Clogging of Low-flow (volume) Systems
An aggravating misnomer in the irrigation industry is the labeling of irrigation systems that have emitters with outputs of 5,10,15, etc. gallons per hour as low-volume. In fact these are low-flow emitters, and as a result of being low-flow they are much more prone to clogging. Low-flow emitters have small passageways that can become clogged by inorganic materials (sand, clays, and the chemical precipitates lime and iron) or by organic materials (debris, algae, bacteria, and the slimes they produce). Chemical precipitates are frequently associated with groundwater sources, while organic materials are most common in surface waters. The addition of fertilizers or other chemicals to the system can enhance the potential for clogging. Fertilizer materials containing calcium or phosphates or those increasing the alkalinity of the irrigation water are the most troublesome. Solutions to these clogging problems are based on the causal agent.
Physical clogging problems can usually be solved by proper filtration of the irrigation water prior to its entry to the distribution system. For waters with large quantities of particulates, adequate filtering capacity is a necessity. Alternative solutions are to use automatic filter flushing when large quantities of particulates are a problem. Chemical treatment of reservoirs to control algae is an appropriate strategy to minimize filter clogging.
Choices of filters include screen filters, disc filters or sand media filters. Screen filters are most effective at removing mineral particulates, while media filters will perform well with both mineral and organic particulates. Disc filters are often a good compromise to media filters, especially in light of their cheaper price.
Filter capacity is just as important as filter choice. An under-capacity filter can quickly clog, reducing flow rates or worse, rupture a screen, allowing sediment into the system. Common solutions to rapid filter clogging are: 1) add more filter capacity, 2) install auto-filtering, and 3) pre-filter the water with a sand separator to reduce sediment going to the filter.
Acid injection to reduce water pH, either continuous or intermittent into the irrigation lines, has been the standard method of treating calcium and magnesium carbonate precipitates. The most common compound to lower pH has been sulfuric acid. Safety concerns, though, have reduced its availability. Urea-sulfuric acid fertilizers are a much safer formulation. As a nitrogen source they can be expensive, but as a water conditioner to control precipitation, they can be quite reasonable. Other acids have been used, including hydrochloric and phosphoric. The potential for soil chloride toxicities from hydrochloric acid and the expense of phosphoric have limited their use. Other water treatments include phosphonate products which act to keep calcium and magnesium in solution, preventing precipitation. As yet, there are no reliable remedies for calcium sulfate and silicate precipitates.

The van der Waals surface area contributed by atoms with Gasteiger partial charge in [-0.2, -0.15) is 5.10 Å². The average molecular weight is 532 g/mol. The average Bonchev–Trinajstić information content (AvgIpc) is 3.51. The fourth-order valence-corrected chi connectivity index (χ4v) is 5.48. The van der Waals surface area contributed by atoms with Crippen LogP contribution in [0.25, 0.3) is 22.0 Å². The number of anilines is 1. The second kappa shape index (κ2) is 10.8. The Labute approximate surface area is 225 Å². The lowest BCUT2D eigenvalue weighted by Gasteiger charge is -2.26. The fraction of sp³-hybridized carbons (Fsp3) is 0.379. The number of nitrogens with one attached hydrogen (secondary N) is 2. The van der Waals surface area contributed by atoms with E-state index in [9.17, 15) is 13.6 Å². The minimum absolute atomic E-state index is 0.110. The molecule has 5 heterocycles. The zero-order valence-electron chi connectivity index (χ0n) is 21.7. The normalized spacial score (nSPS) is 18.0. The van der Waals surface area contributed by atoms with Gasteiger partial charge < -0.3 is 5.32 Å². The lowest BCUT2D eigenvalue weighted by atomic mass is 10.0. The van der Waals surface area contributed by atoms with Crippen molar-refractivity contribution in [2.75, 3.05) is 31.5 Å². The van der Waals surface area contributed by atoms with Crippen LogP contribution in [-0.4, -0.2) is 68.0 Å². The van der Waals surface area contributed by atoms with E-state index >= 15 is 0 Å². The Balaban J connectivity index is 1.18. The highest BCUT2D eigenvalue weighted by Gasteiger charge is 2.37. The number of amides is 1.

When biological clogging occurs, chlorine gas and hypochlorite solutions (HOCL-) are injected as the most common biocides. Because chlorine is quite toxic, requiring special equipment for pressure regulation and injection, it is usually best to let the gas supplier manage the system. HOCL- potentially could be a problem because of chloride, but concentrations required are low enough that a problem is unlikely. Other biocides available are acrolein compounds and solutions containing copper. These have given good results against algae and bacterial slimes. All of these remedies can be used either once the problem is observed or as a preventative. As a preventative, the required concentration is usually reduced.
A simple expedient to general emitter clogging is probably too simple - flush the lines. Even in the best filtration system, material gets through and can cause clogging. A periodic flushing, at least at the beginning of the irrigation season, should be performed to prevent clogging and insure good application uniformity.